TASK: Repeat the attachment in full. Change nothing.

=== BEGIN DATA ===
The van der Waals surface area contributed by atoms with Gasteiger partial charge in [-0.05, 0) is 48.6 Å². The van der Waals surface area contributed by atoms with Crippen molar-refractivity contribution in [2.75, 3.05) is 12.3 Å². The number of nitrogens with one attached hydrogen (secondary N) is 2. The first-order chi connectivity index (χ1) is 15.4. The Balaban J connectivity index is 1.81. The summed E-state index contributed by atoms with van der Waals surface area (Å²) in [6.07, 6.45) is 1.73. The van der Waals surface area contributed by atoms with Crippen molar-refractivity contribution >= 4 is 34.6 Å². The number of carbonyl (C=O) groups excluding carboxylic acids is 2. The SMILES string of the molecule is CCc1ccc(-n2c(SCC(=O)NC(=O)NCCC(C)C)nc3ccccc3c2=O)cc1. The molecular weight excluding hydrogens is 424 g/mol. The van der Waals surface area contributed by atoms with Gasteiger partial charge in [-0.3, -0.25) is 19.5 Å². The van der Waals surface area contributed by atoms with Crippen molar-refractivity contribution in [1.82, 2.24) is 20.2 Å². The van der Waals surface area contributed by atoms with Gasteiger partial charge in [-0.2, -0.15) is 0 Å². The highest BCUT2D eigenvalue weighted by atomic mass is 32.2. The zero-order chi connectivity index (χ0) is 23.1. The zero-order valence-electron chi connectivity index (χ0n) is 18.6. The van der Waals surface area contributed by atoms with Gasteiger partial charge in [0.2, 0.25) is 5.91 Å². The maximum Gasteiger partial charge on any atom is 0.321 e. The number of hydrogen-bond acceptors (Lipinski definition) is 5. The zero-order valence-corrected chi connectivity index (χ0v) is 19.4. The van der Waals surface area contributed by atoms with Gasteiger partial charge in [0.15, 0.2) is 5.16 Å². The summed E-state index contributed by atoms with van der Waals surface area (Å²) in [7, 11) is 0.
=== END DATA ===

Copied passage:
The van der Waals surface area contributed by atoms with Gasteiger partial charge in [-0.05, 0) is 48.6 Å². The van der Waals surface area contributed by atoms with Crippen molar-refractivity contribution in [2.75, 3.05) is 12.3 Å². The number of nitrogens with one attached hydrogen (secondary N) is 2. The first-order chi connectivity index (χ1) is 15.4. The Balaban J connectivity index is 1.81. The summed E-state index contributed by atoms with van der Waals surface area (Å²) in [6.07, 6.45) is 1.73. The van der Waals surface area contributed by atoms with Crippen molar-refractivity contribution >= 4 is 34.6 Å². The number of carbonyl (C=O) groups excluding carboxylic acids is 2. The SMILES string of the molecule is CCc1ccc(-n2c(SCC(=O)NC(=O)NCCC(C)C)nc3ccccc3c2=O)cc1. The molecular weight excluding hydrogens is 424 g/mol. The van der Waals surface area contributed by atoms with Gasteiger partial charge in [-0.3, -0.25) is 19.5 Å². The van der Waals surface area contributed by atoms with Crippen molar-refractivity contribution in [1.82, 2.24) is 20.2 Å². The van der Waals surface area contributed by atoms with Gasteiger partial charge in [-0.2, -0.15) is 0 Å². The highest BCUT2D eigenvalue weighted by atomic mass is 32.2. The zero-order chi connectivity index (χ0) is 23.1. The zero-order valence-electron chi connectivity index (χ0n) is 18.6. The van der Waals surface area contributed by atoms with Gasteiger partial charge in [0.2, 0.25) is 5.91 Å². The maximum Gasteiger partial charge on any atom is 0.321 e. The number of hydrogen-bond acceptors (Lipinski definition) is 5. The zero-order valence-corrected chi connectivity index (χ0v) is 19.4. The van der Waals surface area contributed by atoms with Gasteiger partial charge in [0.15, 0.2) is 5.16 Å². The summed E-state index contributed by atoms with van der Waals surface area (Å²) in [7, 11) is 0.